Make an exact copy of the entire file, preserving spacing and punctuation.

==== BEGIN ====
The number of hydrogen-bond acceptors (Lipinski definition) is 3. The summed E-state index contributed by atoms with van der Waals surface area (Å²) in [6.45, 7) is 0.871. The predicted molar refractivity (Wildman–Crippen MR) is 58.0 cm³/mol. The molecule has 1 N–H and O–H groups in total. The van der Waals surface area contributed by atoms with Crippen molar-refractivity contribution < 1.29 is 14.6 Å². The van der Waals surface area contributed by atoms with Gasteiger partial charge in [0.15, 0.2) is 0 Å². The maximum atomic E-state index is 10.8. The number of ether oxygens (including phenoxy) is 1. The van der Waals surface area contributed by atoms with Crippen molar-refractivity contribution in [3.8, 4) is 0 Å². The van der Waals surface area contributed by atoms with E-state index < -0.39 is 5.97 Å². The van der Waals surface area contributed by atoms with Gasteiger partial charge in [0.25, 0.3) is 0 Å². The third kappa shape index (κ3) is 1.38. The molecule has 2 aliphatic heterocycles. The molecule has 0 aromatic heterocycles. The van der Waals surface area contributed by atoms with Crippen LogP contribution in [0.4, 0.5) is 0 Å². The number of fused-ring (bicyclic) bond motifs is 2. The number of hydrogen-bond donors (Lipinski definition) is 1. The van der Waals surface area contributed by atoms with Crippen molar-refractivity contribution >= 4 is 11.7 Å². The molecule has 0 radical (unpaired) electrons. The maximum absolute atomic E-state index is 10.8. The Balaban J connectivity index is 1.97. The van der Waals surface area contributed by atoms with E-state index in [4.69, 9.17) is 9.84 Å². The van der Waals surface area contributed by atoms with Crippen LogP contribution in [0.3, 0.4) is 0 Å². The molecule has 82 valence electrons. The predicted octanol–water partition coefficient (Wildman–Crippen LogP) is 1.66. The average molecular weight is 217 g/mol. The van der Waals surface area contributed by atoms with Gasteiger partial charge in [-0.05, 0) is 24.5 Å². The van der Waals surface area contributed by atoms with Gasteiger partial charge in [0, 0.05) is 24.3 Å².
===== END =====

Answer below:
The number of hydrogen-bond acceptors (Lipinski definition) is 3. The summed E-state index contributed by atoms with van der Waals surface area (Å²) in [6.45, 7) is 0.871. The predicted molar refractivity (Wildman–Crippen MR) is 58.0 cm³/mol. The molecule has 1 N–H and O–H groups in total. The van der Waals surface area contributed by atoms with Crippen molar-refractivity contribution < 1.29 is 14.6 Å². The van der Waals surface area contributed by atoms with Gasteiger partial charge in [0.15, 0.2) is 0 Å². The maximum atomic E-state index is 10.8. The number of ether oxygens (including phenoxy) is 1. The van der Waals surface area contributed by atoms with Crippen molar-refractivity contribution in [3.8, 4) is 0 Å². The van der Waals surface area contributed by atoms with E-state index < -0.39 is 5.97 Å². The van der Waals surface area contributed by atoms with Gasteiger partial charge in [0.25, 0.3) is 0 Å². The third kappa shape index (κ3) is 1.38. The molecule has 2 aliphatic heterocycles. The molecule has 0 aromatic heterocycles. The van der Waals surface area contributed by atoms with Crippen LogP contribution in [0.4, 0.5) is 0 Å². The number of fused-ring (bicyclic) bond motifs is 2. The number of hydrogen-bond donors (Lipinski definition) is 1. The van der Waals surface area contributed by atoms with Crippen molar-refractivity contribution >= 4 is 11.7 Å². The molecule has 0 radical (unpaired) electrons. The maximum absolute atomic E-state index is 10.8. The Balaban J connectivity index is 1.97. The van der Waals surface area contributed by atoms with E-state index in [4.69, 9.17) is 9.84 Å². The van der Waals surface area contributed by atoms with Crippen LogP contribution in [0.3, 0.4) is 0 Å². The molecule has 82 valence electrons. The predicted octanol–water partition coefficient (Wildman–Crippen LogP) is 1.66. The average molecular weight is 217 g/mol. The van der Waals surface area contributed by atoms with Gasteiger partial charge in [-0.05, 0) is 24.5 Å². The van der Waals surface area contributed by atoms with Gasteiger partial charge in [0, 0.05) is 24.3 Å².